Being in the market for a budget desktop forces you to consider all of your options chiefly from the perspective of price, not features. The HP (NYSE: HPQ) Pavilion p6640f ($709 as of January 13, 2011) is a fine system in its own right, offering an excellent balance of price and performance. While we wish that this machine had more features, we recognize that it’s difficult–if not impossible–to find a desktop system on the lower end of the price range that doesn’t come with tough trade-offs. Even so, competing systems (including another model from HP) piece together a prettier puzzle in the end.
An AMD (NYSE: AMD) Phenom II X4 925 processor powers HP’s midsize-tower desktop. The inclusion of this competent but aging processor isn’t surprising, given HP’s push for performance at a low pricing overhead. What is surprising, however, is HP’s decision to stuff 8GB of DDR3 memory into this system. We’re not complaining about this new fad of stretching memory capacities to the brink in budget desktops. We just question its usefulness: Would a drop to 4GB of memory affect system performance at all? It sure would affect price.
Those components, coupled with a 1TB hard drive–an excellent choice–helped the p6640f hit a mighty score of 116 on our WorldBench 6 suite of tests. Although that isn’t the top general performance we’ve seen in the budget desktop category, the p6640f does offer highly competitive performance for a price that’s lower than the cost of its similarly configured peers. Case in point: The Gateway DX4320-45 desktop PC nailed a score of 121 on our benchmarks, but it costs nearly $200 more than this HP desktop.
As mentioned earlier, however, the budget category is filled with trade-offs. HP’s own Pavilion Slimline s5660f beat the p6640f ever so slightly in performance; more important, the compact s5660f includes a Blu-ray player, in contrast to the p6640f’s simple DVD burner. But in comparison with the p6640f, the s5660f falters on networking capabilities and upgradability, two areas that might be deal breakers depending on how you plan to use your new desktop.So, in a world of differing configurations, what are some of the saving graces of HP’s midsize tower? For starters, we continue to appreciate HP’s case design. The standard HP motif has been gussied up a bit on the p6640f: Drives and front-panel connections are still masked, but HP rejects its standard glossy coat for a look that’s more gunmetal than the traditional black. A minor change, but it makes the p6640f look as pretty as ever for an HP desktop.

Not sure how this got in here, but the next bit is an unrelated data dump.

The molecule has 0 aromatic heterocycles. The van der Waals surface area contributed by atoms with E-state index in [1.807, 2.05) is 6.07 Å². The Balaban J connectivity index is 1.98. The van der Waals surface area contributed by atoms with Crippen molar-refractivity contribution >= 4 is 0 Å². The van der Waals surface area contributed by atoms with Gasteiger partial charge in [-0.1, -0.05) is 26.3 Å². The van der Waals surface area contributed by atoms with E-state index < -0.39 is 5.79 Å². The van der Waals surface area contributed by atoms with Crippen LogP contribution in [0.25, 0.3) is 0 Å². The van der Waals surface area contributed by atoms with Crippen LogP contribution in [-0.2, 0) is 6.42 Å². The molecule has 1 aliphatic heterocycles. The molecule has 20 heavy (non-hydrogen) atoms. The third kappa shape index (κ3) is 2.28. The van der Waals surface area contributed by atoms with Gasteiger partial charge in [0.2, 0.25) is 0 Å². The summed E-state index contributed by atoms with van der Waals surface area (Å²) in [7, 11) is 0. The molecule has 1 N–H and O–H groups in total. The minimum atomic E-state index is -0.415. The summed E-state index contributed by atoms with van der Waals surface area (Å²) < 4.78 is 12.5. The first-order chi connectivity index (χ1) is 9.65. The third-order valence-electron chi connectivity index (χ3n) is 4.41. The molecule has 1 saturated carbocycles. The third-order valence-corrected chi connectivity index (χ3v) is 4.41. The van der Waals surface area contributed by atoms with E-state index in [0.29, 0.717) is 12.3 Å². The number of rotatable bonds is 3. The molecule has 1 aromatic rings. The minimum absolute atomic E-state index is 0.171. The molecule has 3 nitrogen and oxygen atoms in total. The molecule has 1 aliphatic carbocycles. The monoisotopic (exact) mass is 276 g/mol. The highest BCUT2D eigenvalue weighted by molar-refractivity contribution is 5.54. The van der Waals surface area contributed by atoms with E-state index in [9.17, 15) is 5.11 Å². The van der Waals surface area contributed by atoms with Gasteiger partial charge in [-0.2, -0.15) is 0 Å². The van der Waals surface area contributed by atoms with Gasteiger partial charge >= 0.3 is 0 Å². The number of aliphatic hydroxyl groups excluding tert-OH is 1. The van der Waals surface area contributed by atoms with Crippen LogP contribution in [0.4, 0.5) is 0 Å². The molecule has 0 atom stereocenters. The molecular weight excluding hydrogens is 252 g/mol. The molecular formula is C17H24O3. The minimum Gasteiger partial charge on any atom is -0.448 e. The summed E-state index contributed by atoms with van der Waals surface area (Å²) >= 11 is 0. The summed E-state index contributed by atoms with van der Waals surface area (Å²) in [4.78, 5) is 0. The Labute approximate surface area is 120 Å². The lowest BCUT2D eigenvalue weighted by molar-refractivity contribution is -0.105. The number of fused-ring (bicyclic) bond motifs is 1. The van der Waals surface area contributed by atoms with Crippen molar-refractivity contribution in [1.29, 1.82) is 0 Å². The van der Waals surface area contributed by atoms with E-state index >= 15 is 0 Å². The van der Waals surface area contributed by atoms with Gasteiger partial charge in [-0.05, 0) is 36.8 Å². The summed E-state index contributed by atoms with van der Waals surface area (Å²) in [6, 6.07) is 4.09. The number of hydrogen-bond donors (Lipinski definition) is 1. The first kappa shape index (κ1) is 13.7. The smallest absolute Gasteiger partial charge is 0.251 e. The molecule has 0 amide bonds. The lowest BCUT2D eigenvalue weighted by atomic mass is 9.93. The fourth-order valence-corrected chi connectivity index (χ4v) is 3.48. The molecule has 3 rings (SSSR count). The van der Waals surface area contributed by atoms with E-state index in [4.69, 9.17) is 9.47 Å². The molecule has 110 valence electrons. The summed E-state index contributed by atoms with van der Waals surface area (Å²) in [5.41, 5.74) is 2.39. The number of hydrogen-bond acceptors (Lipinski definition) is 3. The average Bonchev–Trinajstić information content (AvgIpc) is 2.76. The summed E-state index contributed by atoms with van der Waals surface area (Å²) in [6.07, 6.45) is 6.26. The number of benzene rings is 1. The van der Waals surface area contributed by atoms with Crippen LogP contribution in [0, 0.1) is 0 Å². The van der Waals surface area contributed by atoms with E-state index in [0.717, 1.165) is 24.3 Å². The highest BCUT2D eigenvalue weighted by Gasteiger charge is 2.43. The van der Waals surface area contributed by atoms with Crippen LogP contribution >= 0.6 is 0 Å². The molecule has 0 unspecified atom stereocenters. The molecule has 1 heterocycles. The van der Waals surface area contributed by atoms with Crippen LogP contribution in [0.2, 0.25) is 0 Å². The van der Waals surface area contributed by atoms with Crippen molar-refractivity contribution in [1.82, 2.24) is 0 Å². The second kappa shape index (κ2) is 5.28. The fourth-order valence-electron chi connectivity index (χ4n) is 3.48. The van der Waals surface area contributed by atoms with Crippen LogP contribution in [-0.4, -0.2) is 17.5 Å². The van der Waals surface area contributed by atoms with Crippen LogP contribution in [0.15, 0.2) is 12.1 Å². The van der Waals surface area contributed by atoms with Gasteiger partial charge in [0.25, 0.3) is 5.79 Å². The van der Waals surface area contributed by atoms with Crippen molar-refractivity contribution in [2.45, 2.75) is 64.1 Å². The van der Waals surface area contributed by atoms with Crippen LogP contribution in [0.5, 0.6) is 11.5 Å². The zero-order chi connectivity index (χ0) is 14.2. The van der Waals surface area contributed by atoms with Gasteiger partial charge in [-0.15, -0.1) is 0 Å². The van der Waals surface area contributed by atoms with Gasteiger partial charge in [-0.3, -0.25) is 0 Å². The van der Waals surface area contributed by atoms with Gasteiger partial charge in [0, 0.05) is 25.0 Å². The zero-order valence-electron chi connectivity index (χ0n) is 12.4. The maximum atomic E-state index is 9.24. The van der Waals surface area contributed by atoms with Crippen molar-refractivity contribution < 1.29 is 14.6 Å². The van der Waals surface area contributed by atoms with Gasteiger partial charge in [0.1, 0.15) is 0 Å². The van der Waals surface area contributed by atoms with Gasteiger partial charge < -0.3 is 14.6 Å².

The interior of the desktop is a bit clumpy with its wiring. However, the system delivers a pretty decent loadout for anyone interested in souping up their desktop with even more accessories. You get two out of three drive bays to play with on the p6640f, along with one of the two 5.25-inch bays, three PCI Express x1 slots, and a single PCI Express x16 slot. That’s not a substantial amount of upgrading flexibility compared with, say, that of a performance desktop, but the array is still diverse enough to cover most of anything you’d think of to slap in there.
The front of the case sports a fairly paltry two USB ports–an uninteresting offering even for a budget desktop. The rear is a bit more spread out, thankfully, with a total of four USB ports, one VGA port, one DVI port, one coaxial audio output, one gigabit Ethernet port (Wireless-N connectivity, as well), and integrated 7.1 surround sound. That’s a good lineup, but an even better one would include a nod to some kind of advanced display connection such as HDMI or DisplayPort, as well as some sort of FireWire or eSATA connection. USB 3.0 would be a dream–maybe someday, eh?
Included with HP’s p6640f is a boring wired mouse and a boring wired keyboard. Perhaps in the future we’ll get some better action on the parts of the PC that a person uses most.
So, should you consider the HP Pavilion p6640f? Actually, this is one of the rare instances where we recommend that you save your pennies and jump on up to HP’s slimmer desktop, the Pavilion Slimline s5660f–unless, of course, you have no interest in rocking a Blu-ray player inside your brand-new system. It won’t allow you to upgrade without a hassle, but that restriction is a welcome trade-off for stronger features–and a lower price.